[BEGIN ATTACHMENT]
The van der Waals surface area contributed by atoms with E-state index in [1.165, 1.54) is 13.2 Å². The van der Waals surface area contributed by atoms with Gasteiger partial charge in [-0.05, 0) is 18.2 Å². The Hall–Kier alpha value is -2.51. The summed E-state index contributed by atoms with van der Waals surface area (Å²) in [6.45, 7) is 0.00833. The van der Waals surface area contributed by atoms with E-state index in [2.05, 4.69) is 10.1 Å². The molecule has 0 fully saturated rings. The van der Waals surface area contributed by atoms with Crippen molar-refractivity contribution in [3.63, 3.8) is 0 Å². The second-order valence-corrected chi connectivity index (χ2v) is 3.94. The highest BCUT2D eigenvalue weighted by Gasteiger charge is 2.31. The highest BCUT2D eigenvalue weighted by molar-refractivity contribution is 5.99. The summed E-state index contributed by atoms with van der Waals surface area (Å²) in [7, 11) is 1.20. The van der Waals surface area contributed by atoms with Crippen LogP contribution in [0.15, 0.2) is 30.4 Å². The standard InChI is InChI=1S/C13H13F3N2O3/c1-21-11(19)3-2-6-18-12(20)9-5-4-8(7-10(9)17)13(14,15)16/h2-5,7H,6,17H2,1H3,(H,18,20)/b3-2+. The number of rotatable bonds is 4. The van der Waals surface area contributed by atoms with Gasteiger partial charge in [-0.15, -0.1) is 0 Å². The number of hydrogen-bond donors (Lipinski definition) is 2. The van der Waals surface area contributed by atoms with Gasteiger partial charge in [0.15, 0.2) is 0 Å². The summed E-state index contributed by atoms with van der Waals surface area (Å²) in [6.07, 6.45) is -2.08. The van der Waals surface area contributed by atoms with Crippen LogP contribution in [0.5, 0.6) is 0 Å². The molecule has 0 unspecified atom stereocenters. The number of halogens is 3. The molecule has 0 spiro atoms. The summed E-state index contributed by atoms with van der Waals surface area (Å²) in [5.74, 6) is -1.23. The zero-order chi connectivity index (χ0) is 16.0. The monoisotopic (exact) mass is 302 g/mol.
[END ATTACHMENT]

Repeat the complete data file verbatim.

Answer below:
The van der Waals surface area contributed by atoms with E-state index in [1.165, 1.54) is 13.2 Å². The van der Waals surface area contributed by atoms with Gasteiger partial charge in [-0.05, 0) is 18.2 Å². The Hall–Kier alpha value is -2.51. The summed E-state index contributed by atoms with van der Waals surface area (Å²) in [6.45, 7) is 0.00833. The van der Waals surface area contributed by atoms with E-state index in [2.05, 4.69) is 10.1 Å². The molecule has 0 fully saturated rings. The van der Waals surface area contributed by atoms with Crippen molar-refractivity contribution in [3.63, 3.8) is 0 Å². The second-order valence-corrected chi connectivity index (χ2v) is 3.94. The highest BCUT2D eigenvalue weighted by Gasteiger charge is 2.31. The highest BCUT2D eigenvalue weighted by molar-refractivity contribution is 5.99. The summed E-state index contributed by atoms with van der Waals surface area (Å²) in [7, 11) is 1.20. The van der Waals surface area contributed by atoms with Crippen LogP contribution in [0.15, 0.2) is 30.4 Å². The standard InChI is InChI=1S/C13H13F3N2O3/c1-21-11(19)3-2-6-18-12(20)9-5-4-8(7-10(9)17)13(14,15)16/h2-5,7H,6,17H2,1H3,(H,18,20)/b3-2+. The number of rotatable bonds is 4. The van der Waals surface area contributed by atoms with Gasteiger partial charge in [-0.15, -0.1) is 0 Å². The number of hydrogen-bond donors (Lipinski definition) is 2. The van der Waals surface area contributed by atoms with Gasteiger partial charge in [0.15, 0.2) is 0 Å². The summed E-state index contributed by atoms with van der Waals surface area (Å²) in [6.07, 6.45) is -2.08. The van der Waals surface area contributed by atoms with Crippen LogP contribution in [0.5, 0.6) is 0 Å². The molecule has 0 unspecified atom stereocenters. The number of halogens is 3. The molecule has 0 spiro atoms. The summed E-state index contributed by atoms with van der Waals surface area (Å²) in [5.74, 6) is -1.23. The zero-order chi connectivity index (χ0) is 16.0. The monoisotopic (exact) mass is 302 g/mol.